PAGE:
n. emoción, sentimiento intenso.

emotion

n emoción f
References in classic literature ?
They all drew to the fire, Mother in the big chair with Beth at her feet, Meg and Amy perched on either arm of the chair, and Jo leaning on the back, where no one would see any sign of emotion if the letter should happen to be touching.
They don't show much emotion, but they have deep feelings.
I never came upon the place without emotion, and in all that country it was the spot most dear to me.
Edna bit her handkerchief convulsively, striving to hold back and to hide, even from herself as she would have hidden from another, the emotion which was troubling--tearing--her.
Then, Hawkeye," he continued, betraying his deep emotion, only by permitting his voice to fall to those low, guttural tones, which render his language, as spoken at times, so very musical; "then, Hawkeye, we were one people, and we were happy.
THAT day," said Jessie briskly; "the day he just gloved your hand with kisses, and then fled wildly into the forest to conceal his emotion.
It is a likeness of a young man, in a silken dressing-gown of an old fashion, the soft richness of which is well adapted to the countenance of reverie, with its full, tender lips, and beautiful eyes, that seem to indicate not so much capacity of thought, as gentle and voluptuous emotion.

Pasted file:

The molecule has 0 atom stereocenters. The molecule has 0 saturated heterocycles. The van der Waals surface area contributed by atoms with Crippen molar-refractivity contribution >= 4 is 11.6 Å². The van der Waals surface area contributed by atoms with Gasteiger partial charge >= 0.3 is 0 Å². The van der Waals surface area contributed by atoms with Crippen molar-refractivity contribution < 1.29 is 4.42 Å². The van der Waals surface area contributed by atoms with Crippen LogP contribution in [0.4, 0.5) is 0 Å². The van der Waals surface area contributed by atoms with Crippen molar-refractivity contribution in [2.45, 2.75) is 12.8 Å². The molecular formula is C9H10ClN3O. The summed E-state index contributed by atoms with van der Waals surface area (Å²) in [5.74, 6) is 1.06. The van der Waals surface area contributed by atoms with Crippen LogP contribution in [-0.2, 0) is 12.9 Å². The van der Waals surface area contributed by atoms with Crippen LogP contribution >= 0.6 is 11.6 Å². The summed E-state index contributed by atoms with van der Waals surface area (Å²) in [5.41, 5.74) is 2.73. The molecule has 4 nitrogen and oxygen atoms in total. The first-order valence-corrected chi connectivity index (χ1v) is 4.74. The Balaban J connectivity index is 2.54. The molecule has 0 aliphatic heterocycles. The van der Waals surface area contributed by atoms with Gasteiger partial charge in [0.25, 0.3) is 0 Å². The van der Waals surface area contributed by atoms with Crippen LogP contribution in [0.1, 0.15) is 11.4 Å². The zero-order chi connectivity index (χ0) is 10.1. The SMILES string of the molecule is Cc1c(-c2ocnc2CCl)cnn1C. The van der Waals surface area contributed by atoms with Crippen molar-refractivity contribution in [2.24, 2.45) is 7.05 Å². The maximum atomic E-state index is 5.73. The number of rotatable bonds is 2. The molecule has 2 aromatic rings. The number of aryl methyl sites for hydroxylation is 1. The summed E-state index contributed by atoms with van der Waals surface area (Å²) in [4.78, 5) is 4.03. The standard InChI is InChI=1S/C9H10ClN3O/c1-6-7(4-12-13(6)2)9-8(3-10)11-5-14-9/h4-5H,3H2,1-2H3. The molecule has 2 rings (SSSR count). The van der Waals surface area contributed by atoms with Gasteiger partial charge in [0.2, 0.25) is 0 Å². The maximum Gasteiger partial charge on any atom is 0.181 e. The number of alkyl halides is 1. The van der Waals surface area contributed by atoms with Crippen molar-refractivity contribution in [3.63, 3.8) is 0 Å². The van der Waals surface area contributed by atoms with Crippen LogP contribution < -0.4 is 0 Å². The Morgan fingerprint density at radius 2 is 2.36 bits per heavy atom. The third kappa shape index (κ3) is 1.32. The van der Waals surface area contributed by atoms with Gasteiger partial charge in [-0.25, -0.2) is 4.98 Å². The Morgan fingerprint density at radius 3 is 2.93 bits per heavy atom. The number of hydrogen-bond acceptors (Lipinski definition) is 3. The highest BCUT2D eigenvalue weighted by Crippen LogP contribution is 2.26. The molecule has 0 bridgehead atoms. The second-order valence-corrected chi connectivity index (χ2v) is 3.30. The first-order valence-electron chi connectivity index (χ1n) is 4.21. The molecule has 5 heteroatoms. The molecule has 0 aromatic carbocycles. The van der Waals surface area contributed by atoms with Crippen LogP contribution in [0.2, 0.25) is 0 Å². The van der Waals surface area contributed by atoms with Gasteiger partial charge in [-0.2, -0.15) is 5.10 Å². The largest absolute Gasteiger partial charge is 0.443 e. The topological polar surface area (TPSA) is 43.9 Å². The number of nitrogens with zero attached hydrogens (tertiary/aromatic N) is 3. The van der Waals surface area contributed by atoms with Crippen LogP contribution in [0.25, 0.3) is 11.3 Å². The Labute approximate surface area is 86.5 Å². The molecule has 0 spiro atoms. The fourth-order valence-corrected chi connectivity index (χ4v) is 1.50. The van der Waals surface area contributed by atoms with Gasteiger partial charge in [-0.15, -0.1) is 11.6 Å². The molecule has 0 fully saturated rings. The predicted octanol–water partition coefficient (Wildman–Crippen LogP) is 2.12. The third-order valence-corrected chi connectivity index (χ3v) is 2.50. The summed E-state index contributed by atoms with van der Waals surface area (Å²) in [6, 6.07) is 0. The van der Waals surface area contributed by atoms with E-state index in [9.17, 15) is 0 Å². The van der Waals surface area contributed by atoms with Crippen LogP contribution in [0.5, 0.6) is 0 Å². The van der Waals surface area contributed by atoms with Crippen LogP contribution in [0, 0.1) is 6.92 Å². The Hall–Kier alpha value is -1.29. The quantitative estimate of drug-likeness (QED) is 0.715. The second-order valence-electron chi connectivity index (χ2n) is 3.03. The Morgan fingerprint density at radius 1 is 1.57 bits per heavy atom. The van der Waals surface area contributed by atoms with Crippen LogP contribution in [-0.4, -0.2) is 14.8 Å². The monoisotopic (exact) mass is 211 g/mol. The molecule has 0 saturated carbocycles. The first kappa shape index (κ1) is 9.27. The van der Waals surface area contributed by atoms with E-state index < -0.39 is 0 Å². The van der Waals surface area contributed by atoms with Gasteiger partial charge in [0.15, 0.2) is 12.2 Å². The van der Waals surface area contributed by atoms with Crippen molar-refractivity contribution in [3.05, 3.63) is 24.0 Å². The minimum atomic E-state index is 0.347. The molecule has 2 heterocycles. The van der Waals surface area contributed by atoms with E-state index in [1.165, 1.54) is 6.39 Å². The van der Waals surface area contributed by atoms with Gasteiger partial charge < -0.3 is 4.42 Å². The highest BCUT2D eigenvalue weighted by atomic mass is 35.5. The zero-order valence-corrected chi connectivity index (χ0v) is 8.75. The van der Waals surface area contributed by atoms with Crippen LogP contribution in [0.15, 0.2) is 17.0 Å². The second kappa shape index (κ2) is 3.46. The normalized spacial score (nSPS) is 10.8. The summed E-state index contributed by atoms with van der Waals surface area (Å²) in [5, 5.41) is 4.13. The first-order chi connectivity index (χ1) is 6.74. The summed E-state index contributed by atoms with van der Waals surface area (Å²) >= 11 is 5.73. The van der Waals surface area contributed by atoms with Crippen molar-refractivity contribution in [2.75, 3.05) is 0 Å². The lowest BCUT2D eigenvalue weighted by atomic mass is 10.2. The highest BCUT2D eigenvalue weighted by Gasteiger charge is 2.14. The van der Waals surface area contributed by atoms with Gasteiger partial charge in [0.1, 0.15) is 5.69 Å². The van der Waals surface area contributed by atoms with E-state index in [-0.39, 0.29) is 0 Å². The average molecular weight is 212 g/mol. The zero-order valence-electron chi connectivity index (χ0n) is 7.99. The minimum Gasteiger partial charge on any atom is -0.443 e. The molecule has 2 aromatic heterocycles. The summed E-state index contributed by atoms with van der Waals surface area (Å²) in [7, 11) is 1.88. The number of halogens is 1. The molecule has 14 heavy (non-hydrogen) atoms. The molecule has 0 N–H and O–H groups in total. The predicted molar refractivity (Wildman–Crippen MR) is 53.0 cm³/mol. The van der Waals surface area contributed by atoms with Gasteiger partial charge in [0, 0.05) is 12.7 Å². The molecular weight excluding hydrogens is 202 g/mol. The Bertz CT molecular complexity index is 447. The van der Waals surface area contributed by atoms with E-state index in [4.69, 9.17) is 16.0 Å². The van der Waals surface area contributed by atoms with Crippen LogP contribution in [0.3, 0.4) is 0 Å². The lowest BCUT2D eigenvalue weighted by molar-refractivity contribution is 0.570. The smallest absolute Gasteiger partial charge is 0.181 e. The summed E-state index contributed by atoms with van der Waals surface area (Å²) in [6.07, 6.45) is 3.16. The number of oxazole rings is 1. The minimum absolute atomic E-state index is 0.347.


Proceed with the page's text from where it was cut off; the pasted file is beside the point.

His face darkened with some powerful emotion, which, nevertheless, he so instantaneously controlled by an effort of his will, that, save at a single moment, its expression might have passed for calmness.
I knew the next day that a letter containing the key had, by the first post, gone off to his London apartments; but in spite of--or perhaps just on account of--the eventual diffusion of this knowledge we quite let him alone till after dinner, till such an hour of the evening, in fact, as might best accord with the kind of emotion on which our hopes were fixed.
It seemed as though, by some nameless, interior volition, he would fain have shocked into them the same fiery emotion accumulated within the Leyden jar of his own magnetic life.
The undertaker, instructed to spare no expense, provided long-tailed black horses, with black palls on their backs and black plumes upon their foreheads; coachmen decorated with scarves and jack-boots, black hammercloths, cloaks, and gloves, with many hired mourners, who, however, would have been instantly discharged had they presumed to betray emotion, or in any way overstep their function of walking beside the hearse with brass-tipped batons in their hands.
He tried a dozen times to express his gratitude to me, but his voice choked with emotion and he could not speak, and yet he had, as I was to later learn, a reputation for ferocity and fearlessness as a fighter that was remarkable even upon warlike Barsoom.